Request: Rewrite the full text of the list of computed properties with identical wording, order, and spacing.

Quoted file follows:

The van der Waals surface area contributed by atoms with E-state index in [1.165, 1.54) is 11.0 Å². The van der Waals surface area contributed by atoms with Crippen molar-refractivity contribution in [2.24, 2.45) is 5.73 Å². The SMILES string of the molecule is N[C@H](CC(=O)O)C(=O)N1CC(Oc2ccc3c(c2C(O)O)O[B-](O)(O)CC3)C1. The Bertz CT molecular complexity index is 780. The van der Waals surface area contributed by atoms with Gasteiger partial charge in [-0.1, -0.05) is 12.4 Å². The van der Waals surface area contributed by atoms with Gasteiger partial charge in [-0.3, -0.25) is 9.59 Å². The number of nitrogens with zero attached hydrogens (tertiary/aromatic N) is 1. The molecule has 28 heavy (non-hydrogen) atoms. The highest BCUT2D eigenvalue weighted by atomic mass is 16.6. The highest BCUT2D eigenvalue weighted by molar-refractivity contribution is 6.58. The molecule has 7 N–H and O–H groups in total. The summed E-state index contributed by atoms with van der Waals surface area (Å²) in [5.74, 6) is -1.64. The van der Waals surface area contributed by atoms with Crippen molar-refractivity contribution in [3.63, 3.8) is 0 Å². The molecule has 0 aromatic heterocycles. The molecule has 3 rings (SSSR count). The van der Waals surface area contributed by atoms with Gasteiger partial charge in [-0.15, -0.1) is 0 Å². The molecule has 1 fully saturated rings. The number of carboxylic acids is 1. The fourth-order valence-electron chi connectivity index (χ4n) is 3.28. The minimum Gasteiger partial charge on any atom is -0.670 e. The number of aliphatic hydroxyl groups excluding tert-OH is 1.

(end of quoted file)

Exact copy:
The van der Waals surface area contributed by atoms with E-state index in [1.165, 1.54) is 11.0 Å². The van der Waals surface area contributed by atoms with Crippen molar-refractivity contribution in [2.24, 2.45) is 5.73 Å². The SMILES string of the molecule is N[C@H](CC(=O)O)C(=O)N1CC(Oc2ccc3c(c2C(O)O)O[B-](O)(O)CC3)C1. The Bertz CT molecular complexity index is 780. The van der Waals surface area contributed by atoms with Gasteiger partial charge in [-0.1, -0.05) is 12.4 Å². The van der Waals surface area contributed by atoms with Gasteiger partial charge in [-0.3, -0.25) is 9.59 Å². The number of nitrogens with zero attached hydrogens (tertiary/aromatic N) is 1. The molecule has 28 heavy (non-hydrogen) atoms. The highest BCUT2D eigenvalue weighted by atomic mass is 16.6. The highest BCUT2D eigenvalue weighted by molar-refractivity contribution is 6.58. The molecule has 7 N–H and O–H groups in total. The summed E-state index contributed by atoms with van der Waals surface area (Å²) in [5.74, 6) is -1.64. The van der Waals surface area contributed by atoms with Crippen molar-refractivity contribution in [3.63, 3.8) is 0 Å². The molecule has 0 aromatic heterocycles. The molecule has 3 rings (SSSR count). The van der Waals surface area contributed by atoms with Gasteiger partial charge in [-0.15, -0.1) is 0 Å². The molecule has 1 fully saturated rings. The number of carboxylic acids is 1. The fourth-order valence-electron chi connectivity index (χ4n) is 3.28. The minimum Gasteiger partial charge on any atom is -0.670 e. The number of aliphatic hydroxyl groups excluding tert-OH is 1.